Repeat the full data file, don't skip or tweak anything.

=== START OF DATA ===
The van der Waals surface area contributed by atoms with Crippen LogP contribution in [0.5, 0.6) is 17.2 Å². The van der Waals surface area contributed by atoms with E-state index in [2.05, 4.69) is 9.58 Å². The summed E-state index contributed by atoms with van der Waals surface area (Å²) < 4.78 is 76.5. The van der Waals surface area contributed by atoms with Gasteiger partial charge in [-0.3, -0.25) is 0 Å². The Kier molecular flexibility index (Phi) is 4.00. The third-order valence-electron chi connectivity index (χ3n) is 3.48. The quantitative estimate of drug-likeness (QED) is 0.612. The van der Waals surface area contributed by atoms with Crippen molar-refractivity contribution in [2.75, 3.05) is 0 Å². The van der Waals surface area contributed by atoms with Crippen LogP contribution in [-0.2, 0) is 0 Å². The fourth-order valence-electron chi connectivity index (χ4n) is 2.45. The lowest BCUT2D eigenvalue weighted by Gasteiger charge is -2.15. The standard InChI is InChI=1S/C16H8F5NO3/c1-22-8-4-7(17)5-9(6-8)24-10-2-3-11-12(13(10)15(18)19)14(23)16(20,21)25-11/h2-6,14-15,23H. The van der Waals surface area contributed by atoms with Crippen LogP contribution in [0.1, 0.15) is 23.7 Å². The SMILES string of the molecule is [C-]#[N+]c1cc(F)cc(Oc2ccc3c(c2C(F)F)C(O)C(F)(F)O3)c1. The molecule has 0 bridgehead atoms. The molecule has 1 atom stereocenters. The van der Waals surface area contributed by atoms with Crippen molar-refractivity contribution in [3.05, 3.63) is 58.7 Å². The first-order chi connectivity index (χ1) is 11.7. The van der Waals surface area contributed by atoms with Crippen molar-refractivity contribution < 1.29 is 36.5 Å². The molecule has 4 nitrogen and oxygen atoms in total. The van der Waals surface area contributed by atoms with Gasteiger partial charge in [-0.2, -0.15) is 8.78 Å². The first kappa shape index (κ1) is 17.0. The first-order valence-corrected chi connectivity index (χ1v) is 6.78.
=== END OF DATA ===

The van der Waals surface area contributed by atoms with Crippen LogP contribution in [0.5, 0.6) is 17.2 Å². The van der Waals surface area contributed by atoms with E-state index in [2.05, 4.69) is 9.58 Å². The summed E-state index contributed by atoms with van der Waals surface area (Å²) < 4.78 is 76.5. The van der Waals surface area contributed by atoms with Gasteiger partial charge in [-0.3, -0.25) is 0 Å². The Kier molecular flexibility index (Phi) is 4.00. The third-order valence-electron chi connectivity index (χ3n) is 3.48. The quantitative estimate of drug-likeness (QED) is 0.612. The van der Waals surface area contributed by atoms with Crippen molar-refractivity contribution in [2.75, 3.05) is 0 Å². The van der Waals surface area contributed by atoms with Crippen LogP contribution in [-0.2, 0) is 0 Å². The fourth-order valence-electron chi connectivity index (χ4n) is 2.45. The lowest BCUT2D eigenvalue weighted by Gasteiger charge is -2.15. The standard InChI is InChI=1S/C16H8F5NO3/c1-22-8-4-7(17)5-9(6-8)24-10-2-3-11-12(13(10)15(18)19)14(23)16(20,21)25-11/h2-6,14-15,23H. The van der Waals surface area contributed by atoms with Crippen LogP contribution in [0.1, 0.15) is 23.7 Å². The SMILES string of the molecule is [C-]#[N+]c1cc(F)cc(Oc2ccc3c(c2C(F)F)C(O)C(F)(F)O3)c1. The molecule has 0 bridgehead atoms. The molecule has 1 atom stereocenters. The van der Waals surface area contributed by atoms with Crippen molar-refractivity contribution in [3.05, 3.63) is 58.7 Å². The first-order chi connectivity index (χ1) is 11.7. The van der Waals surface area contributed by atoms with Crippen molar-refractivity contribution < 1.29 is 36.5 Å². The molecule has 4 nitrogen and oxygen atoms in total. The van der Waals surface area contributed by atoms with Gasteiger partial charge in [-0.2, -0.15) is 8.78 Å². The first kappa shape index (κ1) is 17.0. The first-order valence-corrected chi connectivity index (χ1v) is 6.78.